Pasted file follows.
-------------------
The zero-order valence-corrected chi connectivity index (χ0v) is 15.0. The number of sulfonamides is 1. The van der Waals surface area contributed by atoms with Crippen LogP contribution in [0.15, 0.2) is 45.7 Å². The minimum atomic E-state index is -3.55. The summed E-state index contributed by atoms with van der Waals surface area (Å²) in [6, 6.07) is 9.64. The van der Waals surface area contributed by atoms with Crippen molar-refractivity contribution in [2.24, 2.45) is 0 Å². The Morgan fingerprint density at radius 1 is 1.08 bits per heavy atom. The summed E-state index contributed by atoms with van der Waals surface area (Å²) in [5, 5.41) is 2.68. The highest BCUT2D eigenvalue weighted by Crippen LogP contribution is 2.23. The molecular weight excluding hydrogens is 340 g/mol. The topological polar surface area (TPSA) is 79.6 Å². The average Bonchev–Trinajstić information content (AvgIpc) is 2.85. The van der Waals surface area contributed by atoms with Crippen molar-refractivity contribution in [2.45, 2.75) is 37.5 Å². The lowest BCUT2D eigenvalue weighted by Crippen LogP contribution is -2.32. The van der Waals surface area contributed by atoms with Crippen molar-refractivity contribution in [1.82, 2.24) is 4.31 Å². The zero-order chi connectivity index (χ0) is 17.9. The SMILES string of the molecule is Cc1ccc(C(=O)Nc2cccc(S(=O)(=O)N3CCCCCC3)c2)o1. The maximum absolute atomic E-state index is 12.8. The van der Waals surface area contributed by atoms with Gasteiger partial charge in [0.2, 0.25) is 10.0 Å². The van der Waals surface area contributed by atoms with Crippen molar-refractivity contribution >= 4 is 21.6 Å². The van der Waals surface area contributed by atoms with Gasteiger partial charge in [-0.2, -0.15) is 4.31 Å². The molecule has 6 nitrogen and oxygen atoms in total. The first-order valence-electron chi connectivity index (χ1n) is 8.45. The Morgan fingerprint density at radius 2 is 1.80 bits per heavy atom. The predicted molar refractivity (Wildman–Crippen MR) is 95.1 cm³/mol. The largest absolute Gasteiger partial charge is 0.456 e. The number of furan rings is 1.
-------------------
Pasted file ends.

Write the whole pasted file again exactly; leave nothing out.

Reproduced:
The zero-order valence-corrected chi connectivity index (χ0v) is 15.0. The number of sulfonamides is 1. The van der Waals surface area contributed by atoms with Crippen LogP contribution in [0.15, 0.2) is 45.7 Å². The minimum atomic E-state index is -3.55. The summed E-state index contributed by atoms with van der Waals surface area (Å²) in [6, 6.07) is 9.64. The van der Waals surface area contributed by atoms with Crippen molar-refractivity contribution in [2.24, 2.45) is 0 Å². The Morgan fingerprint density at radius 1 is 1.08 bits per heavy atom. The summed E-state index contributed by atoms with van der Waals surface area (Å²) in [5, 5.41) is 2.68. The highest BCUT2D eigenvalue weighted by Crippen LogP contribution is 2.23. The molecular weight excluding hydrogens is 340 g/mol. The topological polar surface area (TPSA) is 79.6 Å². The average Bonchev–Trinajstić information content (AvgIpc) is 2.85. The van der Waals surface area contributed by atoms with Crippen molar-refractivity contribution in [2.45, 2.75) is 37.5 Å². The lowest BCUT2D eigenvalue weighted by Crippen LogP contribution is -2.32. The van der Waals surface area contributed by atoms with Crippen molar-refractivity contribution in [1.82, 2.24) is 4.31 Å². The zero-order chi connectivity index (χ0) is 17.9. The SMILES string of the molecule is Cc1ccc(C(=O)Nc2cccc(S(=O)(=O)N3CCCCCC3)c2)o1. The maximum absolute atomic E-state index is 12.8. The van der Waals surface area contributed by atoms with Gasteiger partial charge in [0.2, 0.25) is 10.0 Å². The van der Waals surface area contributed by atoms with Crippen molar-refractivity contribution >= 4 is 21.6 Å². The van der Waals surface area contributed by atoms with Gasteiger partial charge in [-0.2, -0.15) is 4.31 Å². The molecule has 6 nitrogen and oxygen atoms in total. The first-order valence-electron chi connectivity index (χ1n) is 8.45. The Morgan fingerprint density at radius 2 is 1.80 bits per heavy atom. The predicted molar refractivity (Wildman–Crippen MR) is 95.1 cm³/mol. The largest absolute Gasteiger partial charge is 0.456 e. The number of furan rings is 1.